“If your menses comes with disturbing pain, stops abruptly or it’s irregular, just chew a tablet of this drug (trade name hidden) with lime, you’ll think it’s a miracle!…”, he preached. For those who don’t know what Ciprofloxacin is; Cipro – as its fondly called by people – is an antibiotic belonging to a group of drugs called “fluoroquinolones”. This antibiotic treats only bacterial infections by killing them. It will not work for viral infections such as common cold, flu etc. However, the unnecessary use or overuse of any antibiotic can lead to its decreased effectiveness.

Recently, while coming from a friend’s function, I took a public TATA bus from Ketu heading to Ikorodu at about 9:25pm. Anyone taking this bus around this time knows we were been chocked to death – with not less than 80 passengers in the bus. It was during this period that I encounted the man selling the drugs in the bus. He talked about eating healthy for more than 10 minutes and I believed the goal was to sell herbal medicine or to enjoin passengers to feed on good and nutritious food like Amala and Ugwu instead of Shawarma and other fast-foods.

He then brought out the drug and ranted about its importance, mentioned that it cures “all” types of infection. He even scared the life out of commuters with endless list of microbes and the usual “Staphylococcus Aureus” known to all _gbogbonise_ sellers, infact he actually called it _gbogbo nise_. I was perplexed and started wondering what drug it could be? He decided to share it and asked people to look at it with pictures that shows that it treats GI infections, UTIs, skin infections e.t.c. I fought to get one and looking at it I marveled, “this is Ciprofloxacin na”, oh yeah, it has a NAFDAC number – if this is a real number, I have no idea – and he boasted about that. He also mentioned only pregnant women shouldn’t use it.

I told people around me not to buy it and gave little advice but I was at the tail end of the bus. He observed only few people have bought it from the back, so he decided to bring the market there and started sharing the “blessings”, he mentioned how cheap he’s selling it compared to other pharmaceutical shops outside. I started smiling and shaking my head at his rant, then he started using me as an example. He said, “A young boy like this would soon start looking old because all he knows is Shawarma and smiling like an illiterate instead of him to buy what would make him shine and look as young as I am.”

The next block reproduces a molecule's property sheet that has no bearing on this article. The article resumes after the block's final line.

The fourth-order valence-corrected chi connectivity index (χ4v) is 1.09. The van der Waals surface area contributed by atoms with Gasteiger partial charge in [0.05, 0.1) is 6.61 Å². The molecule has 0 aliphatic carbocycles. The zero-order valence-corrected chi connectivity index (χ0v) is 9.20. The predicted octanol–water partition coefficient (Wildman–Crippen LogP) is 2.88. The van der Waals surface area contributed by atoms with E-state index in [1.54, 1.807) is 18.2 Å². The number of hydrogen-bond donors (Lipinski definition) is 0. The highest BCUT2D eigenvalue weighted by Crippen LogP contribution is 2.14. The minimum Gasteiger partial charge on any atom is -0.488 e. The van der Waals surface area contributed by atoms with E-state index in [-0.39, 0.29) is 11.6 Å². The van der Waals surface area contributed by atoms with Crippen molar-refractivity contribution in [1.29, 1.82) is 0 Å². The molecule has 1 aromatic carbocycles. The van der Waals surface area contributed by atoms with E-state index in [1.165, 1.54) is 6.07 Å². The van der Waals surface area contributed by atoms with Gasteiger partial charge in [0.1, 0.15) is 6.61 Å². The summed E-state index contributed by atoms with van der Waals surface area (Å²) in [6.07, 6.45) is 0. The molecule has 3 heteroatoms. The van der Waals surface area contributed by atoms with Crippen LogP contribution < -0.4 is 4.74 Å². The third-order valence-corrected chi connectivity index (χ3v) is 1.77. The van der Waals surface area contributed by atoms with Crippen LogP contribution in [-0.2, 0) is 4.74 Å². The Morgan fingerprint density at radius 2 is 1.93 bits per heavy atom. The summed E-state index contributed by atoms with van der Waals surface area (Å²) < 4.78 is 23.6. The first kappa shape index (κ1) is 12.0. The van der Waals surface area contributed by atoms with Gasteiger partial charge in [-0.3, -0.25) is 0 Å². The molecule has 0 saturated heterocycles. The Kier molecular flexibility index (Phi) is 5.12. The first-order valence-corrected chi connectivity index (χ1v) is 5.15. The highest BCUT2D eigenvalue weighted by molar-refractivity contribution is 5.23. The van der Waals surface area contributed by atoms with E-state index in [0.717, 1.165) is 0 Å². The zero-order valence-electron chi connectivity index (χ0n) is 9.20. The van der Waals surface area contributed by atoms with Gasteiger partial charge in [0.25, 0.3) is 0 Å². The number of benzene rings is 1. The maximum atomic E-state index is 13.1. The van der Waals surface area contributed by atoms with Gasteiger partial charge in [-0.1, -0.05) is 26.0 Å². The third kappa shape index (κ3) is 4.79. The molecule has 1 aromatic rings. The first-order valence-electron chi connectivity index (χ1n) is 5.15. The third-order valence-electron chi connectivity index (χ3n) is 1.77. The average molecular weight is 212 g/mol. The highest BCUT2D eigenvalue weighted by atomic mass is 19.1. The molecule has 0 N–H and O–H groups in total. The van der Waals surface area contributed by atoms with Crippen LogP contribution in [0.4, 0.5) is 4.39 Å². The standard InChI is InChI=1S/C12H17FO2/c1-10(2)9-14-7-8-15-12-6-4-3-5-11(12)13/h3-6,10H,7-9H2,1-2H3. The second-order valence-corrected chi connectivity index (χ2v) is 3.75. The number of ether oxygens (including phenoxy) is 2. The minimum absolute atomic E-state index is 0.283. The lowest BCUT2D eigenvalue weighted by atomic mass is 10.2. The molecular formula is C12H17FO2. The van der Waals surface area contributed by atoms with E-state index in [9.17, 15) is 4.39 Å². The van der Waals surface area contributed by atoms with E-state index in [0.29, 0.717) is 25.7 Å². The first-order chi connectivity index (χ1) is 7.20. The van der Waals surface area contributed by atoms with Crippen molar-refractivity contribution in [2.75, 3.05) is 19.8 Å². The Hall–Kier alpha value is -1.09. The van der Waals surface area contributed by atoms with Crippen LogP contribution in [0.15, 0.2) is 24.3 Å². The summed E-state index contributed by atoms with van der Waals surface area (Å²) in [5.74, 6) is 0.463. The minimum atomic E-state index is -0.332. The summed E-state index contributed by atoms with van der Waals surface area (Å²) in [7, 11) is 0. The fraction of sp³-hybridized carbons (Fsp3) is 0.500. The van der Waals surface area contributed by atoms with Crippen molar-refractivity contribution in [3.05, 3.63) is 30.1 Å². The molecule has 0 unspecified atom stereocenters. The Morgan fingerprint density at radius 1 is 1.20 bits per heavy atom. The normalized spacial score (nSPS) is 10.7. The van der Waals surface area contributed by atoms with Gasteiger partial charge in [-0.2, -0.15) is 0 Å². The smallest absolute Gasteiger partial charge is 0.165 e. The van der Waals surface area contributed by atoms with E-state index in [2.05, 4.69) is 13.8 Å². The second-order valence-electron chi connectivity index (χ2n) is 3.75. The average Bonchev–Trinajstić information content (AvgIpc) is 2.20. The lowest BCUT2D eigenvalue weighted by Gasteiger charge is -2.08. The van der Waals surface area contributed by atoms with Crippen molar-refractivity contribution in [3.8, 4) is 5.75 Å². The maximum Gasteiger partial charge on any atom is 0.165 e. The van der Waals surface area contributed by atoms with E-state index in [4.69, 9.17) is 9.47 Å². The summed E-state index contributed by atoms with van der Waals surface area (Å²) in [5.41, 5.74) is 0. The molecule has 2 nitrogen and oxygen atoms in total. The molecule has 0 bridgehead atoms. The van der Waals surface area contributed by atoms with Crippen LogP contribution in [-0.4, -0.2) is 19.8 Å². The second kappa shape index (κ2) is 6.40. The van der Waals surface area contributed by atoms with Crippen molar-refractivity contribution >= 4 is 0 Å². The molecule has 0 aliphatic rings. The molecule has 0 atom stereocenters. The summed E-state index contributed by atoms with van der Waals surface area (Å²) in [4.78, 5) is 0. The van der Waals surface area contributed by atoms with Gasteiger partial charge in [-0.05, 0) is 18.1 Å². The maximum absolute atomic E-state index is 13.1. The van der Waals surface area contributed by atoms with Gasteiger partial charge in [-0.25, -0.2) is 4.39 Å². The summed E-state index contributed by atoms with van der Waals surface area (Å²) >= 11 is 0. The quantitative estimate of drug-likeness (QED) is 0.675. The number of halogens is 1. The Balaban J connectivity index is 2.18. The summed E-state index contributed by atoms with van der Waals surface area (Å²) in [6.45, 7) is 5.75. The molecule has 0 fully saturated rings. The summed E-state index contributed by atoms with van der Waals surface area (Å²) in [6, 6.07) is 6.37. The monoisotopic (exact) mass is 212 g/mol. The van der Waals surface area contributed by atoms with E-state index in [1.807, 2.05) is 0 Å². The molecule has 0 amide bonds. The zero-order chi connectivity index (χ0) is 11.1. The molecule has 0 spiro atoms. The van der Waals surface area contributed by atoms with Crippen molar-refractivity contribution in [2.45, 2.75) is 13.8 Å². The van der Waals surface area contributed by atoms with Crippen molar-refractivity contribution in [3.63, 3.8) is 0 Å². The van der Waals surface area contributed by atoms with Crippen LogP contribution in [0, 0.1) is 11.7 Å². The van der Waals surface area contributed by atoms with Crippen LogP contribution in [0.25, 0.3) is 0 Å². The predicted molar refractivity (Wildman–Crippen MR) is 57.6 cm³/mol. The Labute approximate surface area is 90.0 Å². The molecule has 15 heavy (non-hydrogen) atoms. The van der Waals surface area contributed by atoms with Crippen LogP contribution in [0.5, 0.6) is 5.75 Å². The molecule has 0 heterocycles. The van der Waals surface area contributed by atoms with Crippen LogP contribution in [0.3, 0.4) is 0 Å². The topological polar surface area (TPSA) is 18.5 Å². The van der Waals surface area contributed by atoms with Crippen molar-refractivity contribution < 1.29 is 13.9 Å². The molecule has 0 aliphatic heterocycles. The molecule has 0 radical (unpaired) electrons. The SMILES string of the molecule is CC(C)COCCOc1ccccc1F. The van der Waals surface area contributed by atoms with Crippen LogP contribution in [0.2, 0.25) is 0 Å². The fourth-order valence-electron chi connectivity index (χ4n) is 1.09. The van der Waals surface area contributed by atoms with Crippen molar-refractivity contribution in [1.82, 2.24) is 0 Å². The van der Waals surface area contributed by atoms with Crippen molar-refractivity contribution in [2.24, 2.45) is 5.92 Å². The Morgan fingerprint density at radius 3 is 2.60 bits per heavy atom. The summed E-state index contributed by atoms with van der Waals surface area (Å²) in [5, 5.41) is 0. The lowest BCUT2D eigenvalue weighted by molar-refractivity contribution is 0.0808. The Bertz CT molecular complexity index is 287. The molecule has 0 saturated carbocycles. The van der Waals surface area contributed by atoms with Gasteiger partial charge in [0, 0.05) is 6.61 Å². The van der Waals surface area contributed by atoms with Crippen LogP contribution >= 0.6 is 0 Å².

I called him closer to my side and told him, “hope you know you’re killing people with this drug!” He flared up, cursed my mother and all sorts. I think I ignited a flame already and decided to follow through.

I started with an introduction which made everyone concentrate, I love this part, lol. “Please I’ll like to say a little about this drug you’ve purchased. I am a Nursing Science Student from the College of Medicine, University of Lagos and I’ve been studying this course for 5 years, not an auxiliary. I took a course on Pharmacology – study of drugs for a whole year”. The people in front quickly tuned in and promptly looked towards me. I continued, “I am not here to spoil his market but I’ll just enlighten you so you don’t kill yourselves.” I explained antibiotics tolerance and made them know it was among the major highlight of last year awareness among health personnel. I explained briefly how they could come up with hepatitis out of it and also stated why they should consult their doctor or pharmacist before taking any drug. I summarized my ‘speech’ in 8 minutes and sat down for the rest of the journey.

The man boiled! He lapsed into a lecture about how he has been selling for close to 38 years (how many lives have been lost over these years?!) and how he studied pharmacology in the university and bragged about bringing out his ID Card, we saw nothing. I know I spoilt business for him that day but this is not the goal, many are actually suffering in this country and look for the best way to make ends meet. This is a call to action for the health workers in Nigeria, we just share our information without it reaching the nook and cranny of the nation. The few who are able to read our articles don’t even buy the drugs from Tata buses, they go to the pharmacy store. We need to make everyone know about our important publications that concern them.

I was in one bus recently where a woman marketed an antihistamine and said it would make your skin glow, all the guys in the bus started buying it, she said it’ll make them swell and look real fresh. They would also be very active in bed. Really?! There is so much ignorance out there and we need to make this information known and go out there through all means possible including inter-sectorial approach, collaborative actions with credible partnership with media outlets and other necessary platforms. The Universal Health Coverage can never be achieved if we keep our information behind bars.


*Umar Alani, RN (RM, BSN in view)*

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